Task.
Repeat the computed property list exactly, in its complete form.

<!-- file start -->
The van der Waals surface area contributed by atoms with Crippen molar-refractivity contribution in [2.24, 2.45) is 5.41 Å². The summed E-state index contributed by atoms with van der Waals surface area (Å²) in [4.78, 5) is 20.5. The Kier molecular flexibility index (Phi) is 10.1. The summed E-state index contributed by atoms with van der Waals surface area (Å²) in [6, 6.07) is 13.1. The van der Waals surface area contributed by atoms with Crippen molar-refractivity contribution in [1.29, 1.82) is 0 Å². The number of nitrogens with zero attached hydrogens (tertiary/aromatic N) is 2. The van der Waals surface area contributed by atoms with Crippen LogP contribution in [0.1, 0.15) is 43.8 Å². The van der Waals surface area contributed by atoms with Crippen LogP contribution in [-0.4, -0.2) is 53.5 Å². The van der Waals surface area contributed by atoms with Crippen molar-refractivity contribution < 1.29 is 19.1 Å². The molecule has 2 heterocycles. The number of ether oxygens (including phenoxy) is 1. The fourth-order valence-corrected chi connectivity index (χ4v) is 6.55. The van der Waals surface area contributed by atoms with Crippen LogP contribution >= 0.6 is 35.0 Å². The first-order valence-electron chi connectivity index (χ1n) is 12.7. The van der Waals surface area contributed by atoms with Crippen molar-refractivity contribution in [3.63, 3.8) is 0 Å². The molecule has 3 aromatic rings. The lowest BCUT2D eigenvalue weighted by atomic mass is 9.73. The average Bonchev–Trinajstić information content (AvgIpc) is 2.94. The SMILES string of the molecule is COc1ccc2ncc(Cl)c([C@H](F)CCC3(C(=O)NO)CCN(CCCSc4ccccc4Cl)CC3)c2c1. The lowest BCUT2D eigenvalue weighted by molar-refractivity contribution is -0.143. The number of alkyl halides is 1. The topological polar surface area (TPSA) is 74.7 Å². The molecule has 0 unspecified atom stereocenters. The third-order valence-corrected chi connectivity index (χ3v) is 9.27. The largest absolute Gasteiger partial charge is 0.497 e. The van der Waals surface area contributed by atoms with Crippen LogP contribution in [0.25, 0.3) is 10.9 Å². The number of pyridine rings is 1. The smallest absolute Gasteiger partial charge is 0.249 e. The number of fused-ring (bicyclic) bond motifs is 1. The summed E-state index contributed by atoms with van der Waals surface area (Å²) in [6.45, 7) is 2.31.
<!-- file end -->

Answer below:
The van der Waals surface area contributed by atoms with Crippen molar-refractivity contribution in [2.24, 2.45) is 5.41 Å². The summed E-state index contributed by atoms with van der Waals surface area (Å²) in [4.78, 5) is 20.5. The Kier molecular flexibility index (Phi) is 10.1. The summed E-state index contributed by atoms with van der Waals surface area (Å²) in [6, 6.07) is 13.1. The van der Waals surface area contributed by atoms with Crippen molar-refractivity contribution in [1.29, 1.82) is 0 Å². The number of nitrogens with zero attached hydrogens (tertiary/aromatic N) is 2. The van der Waals surface area contributed by atoms with Crippen LogP contribution in [0.1, 0.15) is 43.8 Å². The van der Waals surface area contributed by atoms with Crippen LogP contribution in [-0.4, -0.2) is 53.5 Å². The van der Waals surface area contributed by atoms with Crippen molar-refractivity contribution < 1.29 is 19.1 Å². The molecule has 2 heterocycles. The number of ether oxygens (including phenoxy) is 1. The fourth-order valence-corrected chi connectivity index (χ4v) is 6.55. The van der Waals surface area contributed by atoms with Crippen LogP contribution >= 0.6 is 35.0 Å². The first-order valence-electron chi connectivity index (χ1n) is 12.7. The van der Waals surface area contributed by atoms with Crippen molar-refractivity contribution in [3.63, 3.8) is 0 Å². The molecule has 3 aromatic rings. The lowest BCUT2D eigenvalue weighted by atomic mass is 9.73. The average Bonchev–Trinajstić information content (AvgIpc) is 2.94. The SMILES string of the molecule is COc1ccc2ncc(Cl)c([C@H](F)CCC3(C(=O)NO)CCN(CCCSc4ccccc4Cl)CC3)c2c1. The lowest BCUT2D eigenvalue weighted by molar-refractivity contribution is -0.143. The number of alkyl halides is 1. The topological polar surface area (TPSA) is 74.7 Å². The molecule has 0 unspecified atom stereocenters. The third-order valence-corrected chi connectivity index (χ3v) is 9.27. The largest absolute Gasteiger partial charge is 0.497 e. The van der Waals surface area contributed by atoms with Crippen LogP contribution in [0.25, 0.3) is 10.9 Å². The number of pyridine rings is 1. The smallest absolute Gasteiger partial charge is 0.249 e. The number of fused-ring (bicyclic) bond motifs is 1. The summed E-state index contributed by atoms with van der Waals surface area (Å²) in [6.45, 7) is 2.31.